Tuesday, December 08, 2009

Automation system is easier than operating a cellphone

Automation detractors should stop making the people fear the automated election system that the Commission on Elections (Comelec) will use in the presidential elections scheduled for May next year said Senator Richard J. Gordon today.

Gordon, father of election modernization in the country and author of Republic Act (RA) 9369 or the Amended Automated Elections System Law, assured voters that operating the automated machines to be used is easier than operating a cellular phone.

"Let us not be manipulated into fearing the election machines by some people who are trying to stop us from modernizing our democracy and having a clean, honest and credible elections next year," he said in response to reports that with more than the majority of the people not having any knowledge about the new election system, the election would be screwed up which could lead to a no-election scenario.

"Millions of Filipinos are using cellular phones which are much more complicated. The election machines that will be used are easier to operate than a cellphone," he added.

Gordon is running for president under the Bagumbayan - Volunteers for a New Philippines. Former Metro Manila Development Authority (MMDA) Chairman Bayani Fernando is his vice president.

They adopted the moniker, the "Transformers" for their partnership, a fusion of two performers who aim to transform the minds and hearts of the people to build character and create a better Philippines. The Bagumbayan standard-bearer pointed out that the Comelec, which is tasked to oversee elections, should be allowed to carry out their task first before making predictions of doom.

"The Comelec has a time-table that I am sure they are adhering to. They have a schedule for conducting a voters' education campaign. We should consider the timeframe of the survey," he said.

The poll body has assured that they are preparing for a massive voters' education campaign that will be launched this month. The campaign will include television and radio advertisements. Comelec officials will also embark on a nationwide road show to reach the grassroots. "Let us allow the Comelec personnel to do their job first. If they fail, then that is the time to persecute them," Gordon said.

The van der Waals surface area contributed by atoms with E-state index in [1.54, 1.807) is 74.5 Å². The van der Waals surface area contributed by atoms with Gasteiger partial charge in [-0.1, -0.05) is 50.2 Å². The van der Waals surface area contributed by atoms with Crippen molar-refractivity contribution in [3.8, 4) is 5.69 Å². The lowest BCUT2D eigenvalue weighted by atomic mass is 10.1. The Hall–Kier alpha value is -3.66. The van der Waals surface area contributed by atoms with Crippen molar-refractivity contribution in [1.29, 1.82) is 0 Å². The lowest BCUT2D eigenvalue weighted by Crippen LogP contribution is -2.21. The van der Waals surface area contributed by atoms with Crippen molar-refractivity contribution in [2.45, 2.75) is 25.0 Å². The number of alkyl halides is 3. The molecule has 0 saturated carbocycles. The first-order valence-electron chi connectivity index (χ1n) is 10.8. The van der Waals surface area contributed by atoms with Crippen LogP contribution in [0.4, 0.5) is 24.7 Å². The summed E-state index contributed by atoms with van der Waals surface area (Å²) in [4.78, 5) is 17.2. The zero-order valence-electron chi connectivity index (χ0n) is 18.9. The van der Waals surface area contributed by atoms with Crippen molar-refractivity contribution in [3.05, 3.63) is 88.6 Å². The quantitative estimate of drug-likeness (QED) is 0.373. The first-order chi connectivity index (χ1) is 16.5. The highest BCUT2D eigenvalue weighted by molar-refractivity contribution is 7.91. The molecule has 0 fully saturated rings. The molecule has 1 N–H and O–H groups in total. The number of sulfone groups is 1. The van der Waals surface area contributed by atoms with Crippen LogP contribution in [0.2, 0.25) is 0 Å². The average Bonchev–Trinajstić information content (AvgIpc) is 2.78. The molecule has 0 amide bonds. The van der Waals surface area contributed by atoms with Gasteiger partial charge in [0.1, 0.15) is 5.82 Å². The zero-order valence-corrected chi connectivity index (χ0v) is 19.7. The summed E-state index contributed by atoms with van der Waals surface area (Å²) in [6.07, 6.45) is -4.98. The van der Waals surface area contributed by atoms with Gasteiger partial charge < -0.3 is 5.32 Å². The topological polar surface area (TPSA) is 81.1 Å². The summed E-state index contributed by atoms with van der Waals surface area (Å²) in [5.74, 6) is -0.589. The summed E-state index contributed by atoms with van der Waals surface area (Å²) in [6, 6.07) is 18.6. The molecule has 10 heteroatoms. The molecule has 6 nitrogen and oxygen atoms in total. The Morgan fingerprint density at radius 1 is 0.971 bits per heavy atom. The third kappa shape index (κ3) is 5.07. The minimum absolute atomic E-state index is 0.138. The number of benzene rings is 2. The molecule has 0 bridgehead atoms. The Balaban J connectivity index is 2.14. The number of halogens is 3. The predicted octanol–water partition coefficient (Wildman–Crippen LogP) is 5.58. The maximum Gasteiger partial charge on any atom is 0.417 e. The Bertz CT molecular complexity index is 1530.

Monday, December 07, 2009

Gordon-Bayani to promote unity, stability, transformation; prioritize education and health

Senator Richard J. Gordon has disclosed that they will promote unity, stability and transformation with education and health as their priority should he and his running mate Bayani Fernando, former Metro Manila Development Authority (MMDA) chairman, win in the May 2010 presidential elections.

Gordon, speaking at ANC's Harapan held at the University of Sto. Tomas, stressed that education is needed to address poverty so that the country could move towards progress and development because poverty is an absence of choice.

"We must put education and health as number one sapagkat kung walang education nasa dilim ang Pilipino. Education should be number one. Kailangan ang mga teachers ma-retrain," he said when asked to bare his priority for his first 100 days in office should he and Fernando win.

"Kailangan mataasan ang sweldo ng mga teachers. kailangan ma-promote natin, katulad ng UST, ang Unity, Stability and Transformation," he added.

Gordon and Fernando are running under the Bagumbayan - Volunteers for a New Philippines Party. They adopted the moniker, the "Transformers" for their partnership, a fusion of two performers who aim to transform the minds and hearts of the people to build character and create a better Philippines.

The Bagumbayan standard-bearer also bared his intention to turn the whole island of Luzon into a hub for investment by decongesting Manila through the relocation of industries to other areas in Luzon, building more infrastructures and maximizing the utilization of the infrastructures that are already there such as the seaports, airports and the Subic-Clark-Tarlac Expressway (SCTEx).

He also intends to make Visayas the beach capital of the Philippines with tourism as its number one industry, while ensuring the development of aquaculture, agriculture and tourism in Mindanao in order to attain peace in the Southern island.

But Gordon underscored the importance of transforming the Filipino people's values and culture first before the country could start moving towards progress, which he and Fernando plans to achieve by leading by example beginning with their first 100 days in office.

"I have always said that what this country needs is not just a change of men, but a change in men. Baguhin po natin ang kalooban ng bawat Pilipino. We must be a sincerely changed country," he said.

"And for that kailangan mamuno ang liderato by example, from my family, to my political family, to my Cabinet, all must live simply but work harder," he added.